My Surprising Success in Blogging

I started a blog before Facebook was open to non-college students.

Ancient, I know. was built in iWeb on my white iBook, which boasted 40 GB of space. “Who could use that much storage?,” I marveled when I got it. Now, I have an iPhone that gobbles up that much space in photos.

I had a baby. Like a real baby — an infant that woke up at all hours of the night, stole my heart, and the always-on-to-the-next-thing part of my brain thought, “make money from a blog!”

So I decided I’d be a “mom blogger,” chose the name Freshmom, signed up on Bluehost, and installed Wordpress, because that’s what the professional bloggers did. I’ve had mediocre success if you look at my statistics on paper, but the intangible successes are the topic of this Medium post today.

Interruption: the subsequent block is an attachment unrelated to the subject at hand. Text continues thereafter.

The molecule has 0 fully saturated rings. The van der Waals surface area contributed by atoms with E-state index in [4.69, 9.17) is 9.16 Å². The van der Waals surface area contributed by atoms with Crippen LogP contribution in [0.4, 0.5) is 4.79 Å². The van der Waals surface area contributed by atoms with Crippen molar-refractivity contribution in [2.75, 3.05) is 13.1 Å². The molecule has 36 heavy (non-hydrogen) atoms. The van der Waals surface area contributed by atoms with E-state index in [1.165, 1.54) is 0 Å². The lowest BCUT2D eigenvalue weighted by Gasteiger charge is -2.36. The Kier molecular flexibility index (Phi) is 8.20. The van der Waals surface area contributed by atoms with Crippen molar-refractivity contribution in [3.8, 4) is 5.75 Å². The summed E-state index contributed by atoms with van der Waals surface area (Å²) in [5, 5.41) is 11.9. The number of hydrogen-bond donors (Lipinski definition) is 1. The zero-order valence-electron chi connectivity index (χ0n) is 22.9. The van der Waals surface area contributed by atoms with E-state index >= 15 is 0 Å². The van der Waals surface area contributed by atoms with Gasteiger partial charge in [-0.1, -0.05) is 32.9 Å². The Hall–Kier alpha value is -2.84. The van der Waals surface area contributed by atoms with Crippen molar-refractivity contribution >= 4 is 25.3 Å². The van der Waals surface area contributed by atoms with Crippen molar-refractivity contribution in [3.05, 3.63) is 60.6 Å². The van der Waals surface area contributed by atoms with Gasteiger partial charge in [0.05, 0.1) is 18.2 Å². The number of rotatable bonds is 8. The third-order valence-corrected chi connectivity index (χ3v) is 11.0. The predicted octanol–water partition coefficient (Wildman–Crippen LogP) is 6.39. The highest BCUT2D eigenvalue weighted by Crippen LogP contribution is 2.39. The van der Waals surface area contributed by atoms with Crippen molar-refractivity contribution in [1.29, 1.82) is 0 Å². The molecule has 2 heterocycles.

Also, I wrote a version of this post on my blog. Do I create a prominent disclaimer on Medium? Probably, it seems like the compliant thing to do. Italics usually work for disclaimers such as these:

This post originally appeared on Freshmom. But I’ve changed it so it’s not exactly the same.

A Self-Guided Flying Blog that Delivers Readers to the Final Destination